SPRING HILL — In a straightforward, no-nonsense style befitting an 18-year Army veteran, Sgt. First Class John Borders detailed some of the injuries he received in Iraq when a mortar round exploded.
"My legs and left arm were crushed; my neck was broken; my liver was lacerated; I suffered some burns and I had shrapnel in my eyes and face. My right leg was amputated after the surgeons attempted to save it for several weeks and the infection just kept getting worse."
His wife, Mollie, explained. "He got infected from lying in dirty ditch water. He finally said to the doctors, 'Just take (the leg) off.' He could have lost three limbs."
Borders, 38, was injured on Jan. 5, 2006, just nine days before he was due to leave Iraq. After 54 surgeries and three years of recuperation at Walter Reed Army Medical Center in Washington, D.C., the sergeant is getting a new assignment.
After getting word that he was ticketed for MacDill Air Force Base in Tampa as a counterintelligence officer, Borders and his wife began looking for a home.
Mollie Borders' parents and other relatives live in Ocala, so Mollie began looking for a home somewhere between Tampa and Marion County. She fell in love with a 1 1/2-story house in Spring Hill off Coronado Drive: four bedrooms, pool, spacious back yard, shade delivering trees, tastefully designed shrubbery landscaping and grassy perennials.
It would nicely accommodate her and her husband, daughter Brittany, 15, and son, Xander, 5.
Except that it was not handicapped-accessible.
The U.S. Department of Veterans Affairs provided Borders with necessary equipment such as handrails, a wheelchair-accessible shower, materials for building ramps and a partially paved driveway. But the agency doesn't pay for labor.
In February, Borders sent a letter to the American Legion Department of Florida asking if there was any assistance the Legion could offer the family. A platoon of older warriors in American Legion posts from Tampa to Brooksville and Hudson sprang into action.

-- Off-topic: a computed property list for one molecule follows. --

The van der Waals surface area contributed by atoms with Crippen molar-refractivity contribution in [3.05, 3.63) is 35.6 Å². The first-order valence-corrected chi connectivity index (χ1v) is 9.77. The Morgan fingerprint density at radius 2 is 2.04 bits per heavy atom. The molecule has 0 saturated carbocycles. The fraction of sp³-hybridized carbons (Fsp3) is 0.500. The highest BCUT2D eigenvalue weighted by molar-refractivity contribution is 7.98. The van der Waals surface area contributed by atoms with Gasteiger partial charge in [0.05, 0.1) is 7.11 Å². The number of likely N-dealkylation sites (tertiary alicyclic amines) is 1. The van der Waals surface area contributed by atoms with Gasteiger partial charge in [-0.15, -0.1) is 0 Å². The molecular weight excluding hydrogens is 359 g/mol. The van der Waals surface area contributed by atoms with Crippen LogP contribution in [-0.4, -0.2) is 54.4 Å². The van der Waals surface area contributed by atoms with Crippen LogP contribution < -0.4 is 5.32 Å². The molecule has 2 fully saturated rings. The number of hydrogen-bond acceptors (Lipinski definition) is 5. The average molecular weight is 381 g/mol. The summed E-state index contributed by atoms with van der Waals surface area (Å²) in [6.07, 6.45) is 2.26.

Bob Perkins, commander of American Legion Post 99, Brooksville, heard about the request. He could not and would not say no.
"Labor is the most expensive thing," pointed out his wife, Mary Kelly-Perkins, American Legion district president-elect, who is coordinating aid for the Borders family.
She estimates the legionnaires have put in some 300 hours on home refurbishing and outdoor cleanup.
"Work included raking, mulching, tearing down wallpaper, taking up carpeting and floor tiles, assembling a cedar playset that was donated by (an anonymous) organization in Ocala for the 5-year-old son, making trips to the Hernando County recycling with bags upon bags of tree limbs and weeds, leaves," she said.
Perkins was on site Friday with his constant Legion stalwart, Ed Baker, to take down a dead tree in the property's back yard.
"We've been here like dust on the floor," said Perkins, who's worked at the house several days a week since March, installing handicapped rails and helping a contractor widen doorways and make other necessary fixes.
At age 65, the Vietnam veteran said, "It's a chore for me to do this," mentioning joint and leg pain, "but it gives me a purpose. It keeps me going and I'm helping a brother soldier."
American Legion Post 152 in Tampa has purchased bunk beds for Xander's room so that he can have cousins from Ocala sleep over. A Legion post in Hudson has donated a $1,000 gift card so the family can purchase mattresses and sheets.
"This is the first house they've ever had," said Perkins. For 18 years, the family has moved from assignment to assignment, barracks to apartments. Mollie is a veteran herself, seven years with the Army.
The new home still needs an irrigation well to reduce the cost of municipal water use, and concrete for access ramps and extension of a currently gravel semi-circular driveway, said Kelly-Perkins.
The Borderses are grateful for the Legion's and Veterans Affairs' aid and intend to forge ahead.
"He wishes he could grow his limb back and go back (to Iraq),'' Mollie Borders said of her husband. "Now, instead of using his body, he's going to use his mind to keep soldiers safe."
Beth Gray can be contacted at firstname.lastname@example.org.